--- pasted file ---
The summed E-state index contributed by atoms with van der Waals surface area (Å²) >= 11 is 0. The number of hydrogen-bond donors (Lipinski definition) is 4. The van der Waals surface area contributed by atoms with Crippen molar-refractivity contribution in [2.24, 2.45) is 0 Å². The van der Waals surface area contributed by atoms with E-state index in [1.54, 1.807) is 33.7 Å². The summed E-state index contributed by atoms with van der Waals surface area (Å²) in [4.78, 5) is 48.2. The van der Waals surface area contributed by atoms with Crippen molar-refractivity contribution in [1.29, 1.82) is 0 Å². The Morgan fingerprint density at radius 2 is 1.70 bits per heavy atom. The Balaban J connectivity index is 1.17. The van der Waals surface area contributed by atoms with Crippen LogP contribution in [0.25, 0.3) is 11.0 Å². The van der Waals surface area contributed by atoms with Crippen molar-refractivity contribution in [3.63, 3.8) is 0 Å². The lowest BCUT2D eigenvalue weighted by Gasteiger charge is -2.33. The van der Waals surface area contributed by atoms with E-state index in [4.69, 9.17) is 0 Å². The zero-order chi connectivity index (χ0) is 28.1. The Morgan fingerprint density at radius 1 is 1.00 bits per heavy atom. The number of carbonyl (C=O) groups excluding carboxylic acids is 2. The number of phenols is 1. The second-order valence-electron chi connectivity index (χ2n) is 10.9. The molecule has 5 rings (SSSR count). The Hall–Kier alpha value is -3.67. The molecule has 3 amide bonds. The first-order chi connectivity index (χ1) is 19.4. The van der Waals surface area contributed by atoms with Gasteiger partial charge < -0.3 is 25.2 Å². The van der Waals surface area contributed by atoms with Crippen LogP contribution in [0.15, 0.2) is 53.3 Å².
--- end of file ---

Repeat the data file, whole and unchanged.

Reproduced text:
The summed E-state index contributed by atoms with van der Waals surface area (Å²) >= 11 is 0. The number of hydrogen-bond donors (Lipinski definition) is 4. The van der Waals surface area contributed by atoms with Crippen molar-refractivity contribution in [2.24, 2.45) is 0 Å². The van der Waals surface area contributed by atoms with E-state index in [1.54, 1.807) is 33.7 Å². The summed E-state index contributed by atoms with van der Waals surface area (Å²) in [4.78, 5) is 48.2. The van der Waals surface area contributed by atoms with Crippen molar-refractivity contribution in [1.29, 1.82) is 0 Å². The Morgan fingerprint density at radius 2 is 1.70 bits per heavy atom. The Balaban J connectivity index is 1.17. The van der Waals surface area contributed by atoms with Crippen LogP contribution in [0.25, 0.3) is 11.0 Å². The van der Waals surface area contributed by atoms with Crippen molar-refractivity contribution in [3.63, 3.8) is 0 Å². The lowest BCUT2D eigenvalue weighted by Gasteiger charge is -2.33. The van der Waals surface area contributed by atoms with E-state index in [4.69, 9.17) is 0 Å². The zero-order chi connectivity index (χ0) is 28.1. The Morgan fingerprint density at radius 1 is 1.00 bits per heavy atom. The number of carbonyl (C=O) groups excluding carboxylic acids is 2. The number of phenols is 1. The second-order valence-electron chi connectivity index (χ2n) is 10.9. The molecule has 5 rings (SSSR count). The Hall–Kier alpha value is -3.67. The molecule has 3 amide bonds. The first-order chi connectivity index (χ1) is 19.4. The van der Waals surface area contributed by atoms with Gasteiger partial charge < -0.3 is 25.2 Å². The van der Waals surface area contributed by atoms with Crippen LogP contribution in [0.15, 0.2) is 53.3 Å².